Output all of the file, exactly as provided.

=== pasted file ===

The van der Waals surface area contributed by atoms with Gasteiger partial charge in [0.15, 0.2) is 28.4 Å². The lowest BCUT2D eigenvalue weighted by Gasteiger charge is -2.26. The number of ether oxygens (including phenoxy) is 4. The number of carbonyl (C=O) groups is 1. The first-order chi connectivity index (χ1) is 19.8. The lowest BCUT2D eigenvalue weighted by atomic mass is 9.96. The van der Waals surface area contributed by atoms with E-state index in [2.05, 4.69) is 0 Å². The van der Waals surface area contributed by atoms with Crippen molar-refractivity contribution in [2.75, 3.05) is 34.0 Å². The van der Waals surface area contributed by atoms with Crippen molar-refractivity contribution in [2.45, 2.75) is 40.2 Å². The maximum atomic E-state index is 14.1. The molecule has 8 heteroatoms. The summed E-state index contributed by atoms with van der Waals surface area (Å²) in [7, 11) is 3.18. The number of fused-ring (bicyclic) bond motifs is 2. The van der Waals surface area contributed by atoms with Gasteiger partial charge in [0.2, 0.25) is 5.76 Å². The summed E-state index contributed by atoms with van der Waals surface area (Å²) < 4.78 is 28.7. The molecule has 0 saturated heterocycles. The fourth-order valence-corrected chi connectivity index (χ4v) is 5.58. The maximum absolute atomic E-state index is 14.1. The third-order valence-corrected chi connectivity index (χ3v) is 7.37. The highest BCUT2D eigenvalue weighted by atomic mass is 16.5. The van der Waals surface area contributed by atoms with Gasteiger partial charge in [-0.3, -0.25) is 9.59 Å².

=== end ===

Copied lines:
The van der Waals surface area contributed by atoms with Gasteiger partial charge in [0.15, 0.2) is 28.4 Å². The lowest BCUT2D eigenvalue weighted by Gasteiger charge is -2.26. The number of ether oxygens (including phenoxy) is 4. The number of carbonyl (C=O) groups is 1. The first-order chi connectivity index (χ1) is 19.8. The lowest BCUT2D eigenvalue weighted by atomic mass is 9.96. The van der Waals surface area contributed by atoms with E-state index in [2.05, 4.69) is 0 Å². The van der Waals surface area contributed by atoms with Crippen molar-refractivity contribution in [2.75, 3.05) is 34.0 Å². The van der Waals surface area contributed by atoms with Crippen molar-refractivity contribution in [2.45, 2.75) is 40.2 Å². The maximum atomic E-state index is 14.1. The molecule has 8 heteroatoms. The summed E-state index contributed by atoms with van der Waals surface area (Å²) in [7, 11) is 3.18. The number of fused-ring (bicyclic) bond motifs is 2. The van der Waals surface area contributed by atoms with Gasteiger partial charge in [0.2, 0.25) is 5.76 Å². The summed E-state index contributed by atoms with van der Waals surface area (Å²) < 4.78 is 28.7. The molecule has 0 saturated heterocycles. The fourth-order valence-corrected chi connectivity index (χ4v) is 5.58. The maximum absolute atomic E-state index is 14.1. The third-order valence-corrected chi connectivity index (χ3v) is 7.37. The highest BCUT2D eigenvalue weighted by atomic mass is 16.5. The van der Waals surface area contributed by atoms with Gasteiger partial charge in [-0.3, -0.25) is 9.59 Å².